Fortunately, I had made a lot of notes at the start of the project or I wouldn't have been able to write very much at all.  How the memory fades over the years.  However, as I reviewed my notes, letters, news reports, unclassified Army documents, and photos with descriptions written on the back I began to remember more and more.

It was an excellent mind exercise, especially for someone of my age.  Everyone should try it.  Pick an important part of your life, a couple of years or so, and write everything that you can remember about it.  The secret to successfully completing such a project is not to rush it.  It can't be forced and you can't sit down and write everything you remember about a transitional part of your life over a weekend.  I don't know how many total hours I have spent over the past 25 years writing my memoir.  Hundreds for certain.

Other than the fading memory, what has made this project so difficult is my ADD (Attention Deficit Disorder).  ADD makes it very difficult to stick with a long project (or even a not so long one sometimes) and is probably why it took me 25 years.  ADD makes you want to finish what you are doing RIGHT NOW and move on to something else.  You tend to jump from project to project instead of finishing one prior to moving on to the next.  Because of that, I found studying very difficult when I was a student.  I would spend ten or fifteen minutes on one subject and then move on to another for ten or fifteen minutes and so on, and on.  This was reflected in my average (and some below average) grades when at the university.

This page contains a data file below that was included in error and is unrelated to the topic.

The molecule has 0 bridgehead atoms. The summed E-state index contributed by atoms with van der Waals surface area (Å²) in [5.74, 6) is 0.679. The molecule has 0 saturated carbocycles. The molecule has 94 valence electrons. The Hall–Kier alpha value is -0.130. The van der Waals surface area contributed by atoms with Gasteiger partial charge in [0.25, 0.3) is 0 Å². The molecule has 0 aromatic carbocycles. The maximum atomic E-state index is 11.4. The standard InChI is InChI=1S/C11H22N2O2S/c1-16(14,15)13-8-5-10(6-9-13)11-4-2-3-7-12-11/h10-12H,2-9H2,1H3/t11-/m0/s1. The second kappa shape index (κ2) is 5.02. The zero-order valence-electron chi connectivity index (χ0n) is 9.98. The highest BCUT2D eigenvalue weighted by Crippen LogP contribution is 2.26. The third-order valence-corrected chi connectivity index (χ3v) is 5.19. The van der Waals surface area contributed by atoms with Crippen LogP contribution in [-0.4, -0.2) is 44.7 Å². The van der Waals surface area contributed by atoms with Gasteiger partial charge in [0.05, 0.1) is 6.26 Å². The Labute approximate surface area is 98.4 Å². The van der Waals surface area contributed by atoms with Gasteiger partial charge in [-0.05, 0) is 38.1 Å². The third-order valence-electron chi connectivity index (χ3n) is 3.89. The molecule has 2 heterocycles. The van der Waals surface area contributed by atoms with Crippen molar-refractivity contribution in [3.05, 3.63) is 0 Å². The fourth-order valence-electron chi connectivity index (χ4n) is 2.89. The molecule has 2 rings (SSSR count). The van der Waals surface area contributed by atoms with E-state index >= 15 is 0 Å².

I didn't discover this inability to study while in high school because our school was small school and each class tended to move at the speed of the slowest learner.  I never HAD to study in high school. I could be an A student with only ten or fifteen minute reviews.  What a shock it was when I went off to the university!  I did manage to graduate with a five year pharmacy degree in five years, but I had to attend summer school each year to keep up.  After my stint in the Army I went back to school on two separate occasions, maintained excellent grade point averages, and earned my MBA and Doctor of Pharmacy degrees.  I just had to work extra hard, plus - even though I hate to admit it - I believe the Army may have taught me some good work habits.

Although ADD is a disorder that I have had since birth, I was only diagnosed with it and prescribed medication for it a few years ago. The medication has been a tremendous help.  I can get interested in something and not want to stop working on it.  This is not necessarily a good thing because it tends to alienate your spouse.  Now, instead of trying very hard to concentrate on one topic I have to try very hard not to get fixated on one topic.  But it's better than not being able to finish anything because of a short attention span. I only wish medical and pharmaceutical science had known about ADD and its treatment when I was a student.

It was a long and fairly difficult road but my memoir is all but finished now.  The story is written and I am rather satisfied with it.  It's not a great piece of literature and certainly won't win any awards (especially if it isn't published) but it says what I wanted to say.  It needs proofing and editing and rereading a dozen times or so to make sure it flows properly. It's a lot longer than I would have ever thought it would be.  It adds up to a little over 78,800 words, which is 230 letter sized pages of 12 point font, one inch margins, and spacing at one and a half lines. If I had formatted it the size of a paperback book it would have run 350 to 400 pages. I broke it up into chapters, one for each event, topic, or remembrance.  Most of the chapters are very short.  Many are only one page.  The longest is six pages or so. It came out to ninety-nine (99) chapters.  Now I have to decide what to do with it.